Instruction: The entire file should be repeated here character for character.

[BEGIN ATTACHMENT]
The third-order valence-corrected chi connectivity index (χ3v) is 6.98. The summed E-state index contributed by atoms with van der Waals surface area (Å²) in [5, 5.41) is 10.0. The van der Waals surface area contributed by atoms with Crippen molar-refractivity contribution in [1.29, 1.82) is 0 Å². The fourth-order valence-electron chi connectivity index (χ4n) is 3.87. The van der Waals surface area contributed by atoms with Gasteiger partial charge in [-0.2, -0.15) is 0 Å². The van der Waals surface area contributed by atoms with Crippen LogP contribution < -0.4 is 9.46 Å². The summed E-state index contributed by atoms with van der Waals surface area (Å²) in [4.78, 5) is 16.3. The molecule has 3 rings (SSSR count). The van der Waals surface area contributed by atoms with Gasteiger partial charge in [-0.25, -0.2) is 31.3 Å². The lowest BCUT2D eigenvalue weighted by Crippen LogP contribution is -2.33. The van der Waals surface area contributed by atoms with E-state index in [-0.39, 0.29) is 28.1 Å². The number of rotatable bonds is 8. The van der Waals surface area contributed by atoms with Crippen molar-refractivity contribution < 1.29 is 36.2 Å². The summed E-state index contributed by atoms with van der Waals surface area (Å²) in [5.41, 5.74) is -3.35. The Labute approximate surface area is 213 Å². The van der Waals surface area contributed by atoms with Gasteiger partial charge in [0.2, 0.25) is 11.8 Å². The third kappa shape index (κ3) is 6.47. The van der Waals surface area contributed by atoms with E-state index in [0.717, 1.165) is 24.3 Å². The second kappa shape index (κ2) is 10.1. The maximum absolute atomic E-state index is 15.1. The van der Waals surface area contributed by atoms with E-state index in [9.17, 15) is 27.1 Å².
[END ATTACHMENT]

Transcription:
The third-order valence-corrected chi connectivity index (χ3v) is 6.98. The summed E-state index contributed by atoms with van der Waals surface area (Å²) in [5, 5.41) is 10.0. The van der Waals surface area contributed by atoms with Crippen molar-refractivity contribution in [1.29, 1.82) is 0 Å². The fourth-order valence-electron chi connectivity index (χ4n) is 3.87. The van der Waals surface area contributed by atoms with Gasteiger partial charge in [-0.2, -0.15) is 0 Å². The van der Waals surface area contributed by atoms with Crippen LogP contribution < -0.4 is 9.46 Å². The summed E-state index contributed by atoms with van der Waals surface area (Å²) in [4.78, 5) is 16.3. The molecule has 3 rings (SSSR count). The van der Waals surface area contributed by atoms with Gasteiger partial charge in [-0.25, -0.2) is 31.3 Å². The lowest BCUT2D eigenvalue weighted by Crippen LogP contribution is -2.33. The van der Waals surface area contributed by atoms with E-state index in [-0.39, 0.29) is 28.1 Å². The number of rotatable bonds is 8. The van der Waals surface area contributed by atoms with Crippen molar-refractivity contribution < 1.29 is 36.2 Å². The summed E-state index contributed by atoms with van der Waals surface area (Å²) in [5.41, 5.74) is -3.35. The Labute approximate surface area is 213 Å². The van der Waals surface area contributed by atoms with Gasteiger partial charge in [0.2, 0.25) is 11.8 Å². The third kappa shape index (κ3) is 6.47. The van der Waals surface area contributed by atoms with E-state index in [0.717, 1.165) is 24.3 Å². The second kappa shape index (κ2) is 10.1. The maximum absolute atomic E-state index is 15.1. The van der Waals surface area contributed by atoms with E-state index in [9.17, 15) is 27.1 Å².